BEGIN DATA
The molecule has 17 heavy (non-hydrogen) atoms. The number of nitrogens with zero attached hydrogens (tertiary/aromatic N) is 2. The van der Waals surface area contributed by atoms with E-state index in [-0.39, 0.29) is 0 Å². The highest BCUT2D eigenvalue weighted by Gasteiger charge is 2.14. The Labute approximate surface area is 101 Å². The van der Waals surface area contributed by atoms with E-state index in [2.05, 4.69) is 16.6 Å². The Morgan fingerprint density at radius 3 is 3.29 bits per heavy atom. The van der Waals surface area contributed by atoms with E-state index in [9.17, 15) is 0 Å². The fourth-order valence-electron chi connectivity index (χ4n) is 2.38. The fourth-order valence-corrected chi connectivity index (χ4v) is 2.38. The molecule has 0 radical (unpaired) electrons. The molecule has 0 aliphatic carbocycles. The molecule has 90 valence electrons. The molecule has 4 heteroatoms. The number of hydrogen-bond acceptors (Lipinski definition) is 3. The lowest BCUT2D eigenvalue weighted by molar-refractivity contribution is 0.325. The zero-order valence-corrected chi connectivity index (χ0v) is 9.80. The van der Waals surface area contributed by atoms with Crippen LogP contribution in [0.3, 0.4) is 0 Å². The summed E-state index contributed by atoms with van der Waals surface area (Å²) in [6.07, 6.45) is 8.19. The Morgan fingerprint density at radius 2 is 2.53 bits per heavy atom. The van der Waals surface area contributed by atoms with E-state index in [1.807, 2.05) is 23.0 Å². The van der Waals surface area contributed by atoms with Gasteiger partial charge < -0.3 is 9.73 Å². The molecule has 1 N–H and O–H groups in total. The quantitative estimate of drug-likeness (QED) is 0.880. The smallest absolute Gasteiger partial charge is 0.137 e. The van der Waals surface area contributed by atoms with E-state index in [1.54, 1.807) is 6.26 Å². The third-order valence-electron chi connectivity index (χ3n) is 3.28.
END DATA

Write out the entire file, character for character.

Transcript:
The molecule has 17 heavy (non-hydrogen) atoms. The number of nitrogens with zero attached hydrogens (tertiary/aromatic N) is 2. The van der Waals surface area contributed by atoms with E-state index in [-0.39, 0.29) is 0 Å². The highest BCUT2D eigenvalue weighted by Gasteiger charge is 2.14. The Labute approximate surface area is 101 Å². The van der Waals surface area contributed by atoms with E-state index in [2.05, 4.69) is 16.6 Å². The Morgan fingerprint density at radius 3 is 3.29 bits per heavy atom. The van der Waals surface area contributed by atoms with E-state index in [9.17, 15) is 0 Å². The fourth-order valence-electron chi connectivity index (χ4n) is 2.38. The fourth-order valence-corrected chi connectivity index (χ4v) is 2.38. The molecule has 0 radical (unpaired) electrons. The molecule has 0 aliphatic carbocycles. The molecule has 90 valence electrons. The molecule has 4 heteroatoms. The number of hydrogen-bond acceptors (Lipinski definition) is 3. The lowest BCUT2D eigenvalue weighted by molar-refractivity contribution is 0.325. The zero-order valence-corrected chi connectivity index (χ0v) is 9.80. The van der Waals surface area contributed by atoms with Crippen LogP contribution in [0.3, 0.4) is 0 Å². The summed E-state index contributed by atoms with van der Waals surface area (Å²) in [6.07, 6.45) is 8.19. The Morgan fingerprint density at radius 2 is 2.53 bits per heavy atom. The van der Waals surface area contributed by atoms with E-state index in [1.807, 2.05) is 23.0 Å². The van der Waals surface area contributed by atoms with Gasteiger partial charge < -0.3 is 9.73 Å². The molecule has 1 N–H and O–H groups in total. The quantitative estimate of drug-likeness (QED) is 0.880. The smallest absolute Gasteiger partial charge is 0.137 e. The van der Waals surface area contributed by atoms with E-state index in [1.54, 1.807) is 6.26 Å². The third-order valence-electron chi connectivity index (χ3n) is 3.28.